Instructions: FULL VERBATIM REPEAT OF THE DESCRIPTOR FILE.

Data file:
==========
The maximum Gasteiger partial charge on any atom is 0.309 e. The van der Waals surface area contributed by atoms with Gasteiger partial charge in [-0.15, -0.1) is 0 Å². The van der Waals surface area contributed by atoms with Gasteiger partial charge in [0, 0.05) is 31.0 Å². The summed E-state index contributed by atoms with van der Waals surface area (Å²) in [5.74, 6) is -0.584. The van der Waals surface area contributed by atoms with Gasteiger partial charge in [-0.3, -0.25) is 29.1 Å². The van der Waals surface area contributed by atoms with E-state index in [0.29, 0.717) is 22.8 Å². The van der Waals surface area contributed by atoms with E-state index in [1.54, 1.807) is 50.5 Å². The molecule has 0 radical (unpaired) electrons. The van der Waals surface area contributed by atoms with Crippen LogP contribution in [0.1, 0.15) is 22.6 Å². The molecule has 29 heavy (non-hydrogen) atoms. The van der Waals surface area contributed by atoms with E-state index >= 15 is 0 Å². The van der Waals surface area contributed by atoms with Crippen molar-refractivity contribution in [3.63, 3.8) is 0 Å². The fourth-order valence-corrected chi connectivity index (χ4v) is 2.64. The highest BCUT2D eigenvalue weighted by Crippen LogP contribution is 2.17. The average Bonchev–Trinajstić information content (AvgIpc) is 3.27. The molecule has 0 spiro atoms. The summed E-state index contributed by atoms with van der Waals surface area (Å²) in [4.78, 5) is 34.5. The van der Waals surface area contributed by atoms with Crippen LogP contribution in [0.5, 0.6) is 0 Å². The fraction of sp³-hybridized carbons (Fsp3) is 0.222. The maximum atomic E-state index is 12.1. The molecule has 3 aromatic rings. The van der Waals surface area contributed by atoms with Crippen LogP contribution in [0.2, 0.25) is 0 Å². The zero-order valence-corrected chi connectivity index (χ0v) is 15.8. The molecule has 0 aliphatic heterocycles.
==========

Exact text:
The maximum Gasteiger partial charge on any atom is 0.309 e. The van der Waals surface area contributed by atoms with Gasteiger partial charge in [-0.15, -0.1) is 0 Å². The van der Waals surface area contributed by atoms with Gasteiger partial charge in [0, 0.05) is 31.0 Å². The summed E-state index contributed by atoms with van der Waals surface area (Å²) in [5.74, 6) is -0.584. The van der Waals surface area contributed by atoms with Gasteiger partial charge in [-0.3, -0.25) is 29.1 Å². The van der Waals surface area contributed by atoms with E-state index in [0.29, 0.717) is 22.8 Å². The van der Waals surface area contributed by atoms with E-state index in [1.54, 1.807) is 50.5 Å². The molecule has 0 radical (unpaired) electrons. The van der Waals surface area contributed by atoms with Crippen LogP contribution in [0.1, 0.15) is 22.6 Å². The molecule has 29 heavy (non-hydrogen) atoms. The van der Waals surface area contributed by atoms with E-state index >= 15 is 0 Å². The van der Waals surface area contributed by atoms with Crippen molar-refractivity contribution in [3.63, 3.8) is 0 Å². The fourth-order valence-corrected chi connectivity index (χ4v) is 2.64. The highest BCUT2D eigenvalue weighted by Crippen LogP contribution is 2.17. The average Bonchev–Trinajstić information content (AvgIpc) is 3.27. The molecule has 0 spiro atoms. The summed E-state index contributed by atoms with van der Waals surface area (Å²) in [4.78, 5) is 34.5. The van der Waals surface area contributed by atoms with Crippen LogP contribution in [0.5, 0.6) is 0 Å². The fraction of sp³-hybridized carbons (Fsp3) is 0.222. The maximum atomic E-state index is 12.1. The molecule has 3 aromatic rings. The van der Waals surface area contributed by atoms with Crippen LogP contribution in [0.2, 0.25) is 0 Å². The zero-order valence-corrected chi connectivity index (χ0v) is 15.8. The molecule has 0 aliphatic heterocycles.